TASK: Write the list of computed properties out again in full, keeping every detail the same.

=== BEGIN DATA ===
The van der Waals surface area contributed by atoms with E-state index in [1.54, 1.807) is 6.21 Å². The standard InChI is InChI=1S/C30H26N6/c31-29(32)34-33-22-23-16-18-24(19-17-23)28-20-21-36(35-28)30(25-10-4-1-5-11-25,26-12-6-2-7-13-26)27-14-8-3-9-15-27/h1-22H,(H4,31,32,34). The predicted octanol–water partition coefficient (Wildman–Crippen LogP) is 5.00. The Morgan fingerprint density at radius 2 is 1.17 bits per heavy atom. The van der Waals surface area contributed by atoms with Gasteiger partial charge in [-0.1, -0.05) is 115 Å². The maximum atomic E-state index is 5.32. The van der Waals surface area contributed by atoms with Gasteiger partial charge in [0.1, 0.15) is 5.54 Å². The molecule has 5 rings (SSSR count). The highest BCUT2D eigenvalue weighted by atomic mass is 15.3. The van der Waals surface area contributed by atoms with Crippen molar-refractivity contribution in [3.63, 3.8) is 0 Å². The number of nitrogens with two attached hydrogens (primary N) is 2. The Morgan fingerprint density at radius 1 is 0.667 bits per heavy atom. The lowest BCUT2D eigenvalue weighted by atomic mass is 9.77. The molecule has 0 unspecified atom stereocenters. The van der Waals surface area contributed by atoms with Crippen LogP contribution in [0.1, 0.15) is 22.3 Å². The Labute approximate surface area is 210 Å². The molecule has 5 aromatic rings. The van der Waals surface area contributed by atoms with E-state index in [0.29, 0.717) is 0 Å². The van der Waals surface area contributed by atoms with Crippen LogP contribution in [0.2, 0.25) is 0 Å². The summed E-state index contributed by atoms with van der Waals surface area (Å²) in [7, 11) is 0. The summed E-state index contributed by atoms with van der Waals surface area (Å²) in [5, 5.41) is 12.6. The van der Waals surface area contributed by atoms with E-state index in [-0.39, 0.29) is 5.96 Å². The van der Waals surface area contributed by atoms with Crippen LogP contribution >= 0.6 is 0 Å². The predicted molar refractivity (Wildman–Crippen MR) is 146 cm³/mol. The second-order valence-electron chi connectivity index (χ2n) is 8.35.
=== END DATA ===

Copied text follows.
The van der Waals surface area contributed by atoms with E-state index in [1.54, 1.807) is 6.21 Å². The standard InChI is InChI=1S/C30H26N6/c31-29(32)34-33-22-23-16-18-24(19-17-23)28-20-21-36(35-28)30(25-10-4-1-5-11-25,26-12-6-2-7-13-26)27-14-8-3-9-15-27/h1-22H,(H4,31,32,34). The predicted octanol–water partition coefficient (Wildman–Crippen LogP) is 5.00. The Morgan fingerprint density at radius 2 is 1.17 bits per heavy atom. The van der Waals surface area contributed by atoms with Gasteiger partial charge in [-0.1, -0.05) is 115 Å². The maximum atomic E-state index is 5.32. The van der Waals surface area contributed by atoms with Gasteiger partial charge in [0.1, 0.15) is 5.54 Å². The molecule has 5 rings (SSSR count). The highest BCUT2D eigenvalue weighted by atomic mass is 15.3. The van der Waals surface area contributed by atoms with Crippen molar-refractivity contribution in [3.63, 3.8) is 0 Å². The number of nitrogens with two attached hydrogens (primary N) is 2. The Morgan fingerprint density at radius 1 is 0.667 bits per heavy atom. The lowest BCUT2D eigenvalue weighted by atomic mass is 9.77. The molecule has 0 unspecified atom stereocenters. The van der Waals surface area contributed by atoms with Crippen LogP contribution in [0.1, 0.15) is 22.3 Å². The Labute approximate surface area is 210 Å². The molecule has 5 aromatic rings. The van der Waals surface area contributed by atoms with E-state index in [0.29, 0.717) is 0 Å². The van der Waals surface area contributed by atoms with Crippen LogP contribution in [0.2, 0.25) is 0 Å². The summed E-state index contributed by atoms with van der Waals surface area (Å²) in [7, 11) is 0. The summed E-state index contributed by atoms with van der Waals surface area (Å²) in [5, 5.41) is 12.6. The van der Waals surface area contributed by atoms with E-state index in [-0.39, 0.29) is 5.96 Å². The van der Waals surface area contributed by atoms with Crippen LogP contribution >= 0.6 is 0 Å². The predicted molar refractivity (Wildman–Crippen MR) is 146 cm³/mol. The second-order valence-electron chi connectivity index (χ2n) is 8.35.